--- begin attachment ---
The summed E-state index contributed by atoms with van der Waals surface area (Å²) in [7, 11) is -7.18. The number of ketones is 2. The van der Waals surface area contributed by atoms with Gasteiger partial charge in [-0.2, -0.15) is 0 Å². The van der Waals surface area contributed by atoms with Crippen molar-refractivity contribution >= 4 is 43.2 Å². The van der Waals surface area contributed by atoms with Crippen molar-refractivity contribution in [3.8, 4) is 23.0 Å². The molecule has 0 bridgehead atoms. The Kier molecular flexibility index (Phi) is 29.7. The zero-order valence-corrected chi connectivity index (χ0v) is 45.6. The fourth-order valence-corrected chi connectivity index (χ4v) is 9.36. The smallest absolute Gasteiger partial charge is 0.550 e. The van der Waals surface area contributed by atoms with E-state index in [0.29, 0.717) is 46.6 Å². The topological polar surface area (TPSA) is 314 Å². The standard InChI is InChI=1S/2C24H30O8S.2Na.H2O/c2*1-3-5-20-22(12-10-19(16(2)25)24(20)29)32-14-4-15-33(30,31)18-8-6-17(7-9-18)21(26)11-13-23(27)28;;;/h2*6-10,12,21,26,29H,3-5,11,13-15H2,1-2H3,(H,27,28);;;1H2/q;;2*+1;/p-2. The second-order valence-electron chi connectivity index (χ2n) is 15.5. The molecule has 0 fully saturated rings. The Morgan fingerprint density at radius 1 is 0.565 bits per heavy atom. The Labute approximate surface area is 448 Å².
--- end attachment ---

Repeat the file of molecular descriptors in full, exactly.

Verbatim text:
The summed E-state index contributed by atoms with van der Waals surface area (Å²) in [7, 11) is -7.18. The number of ketones is 2. The van der Waals surface area contributed by atoms with Gasteiger partial charge in [-0.2, -0.15) is 0 Å². The van der Waals surface area contributed by atoms with Crippen molar-refractivity contribution >= 4 is 43.2 Å². The van der Waals surface area contributed by atoms with Crippen molar-refractivity contribution in [3.8, 4) is 23.0 Å². The molecule has 0 bridgehead atoms. The Kier molecular flexibility index (Phi) is 29.7. The zero-order valence-corrected chi connectivity index (χ0v) is 45.6. The fourth-order valence-corrected chi connectivity index (χ4v) is 9.36. The smallest absolute Gasteiger partial charge is 0.550 e. The van der Waals surface area contributed by atoms with E-state index in [0.29, 0.717) is 46.6 Å². The topological polar surface area (TPSA) is 314 Å². The standard InChI is InChI=1S/2C24H30O8S.2Na.H2O/c2*1-3-5-20-22(12-10-19(16(2)25)24(20)29)32-14-4-15-33(30,31)18-8-6-17(7-9-18)21(26)11-13-23(27)28;;;/h2*6-10,12,21,26,29H,3-5,11,13-15H2,1-2H3,(H,27,28);;;1H2/q;;2*+1;/p-2. The second-order valence-electron chi connectivity index (χ2n) is 15.5. The molecule has 0 fully saturated rings. The Morgan fingerprint density at radius 1 is 0.565 bits per heavy atom. The Labute approximate surface area is 448 Å².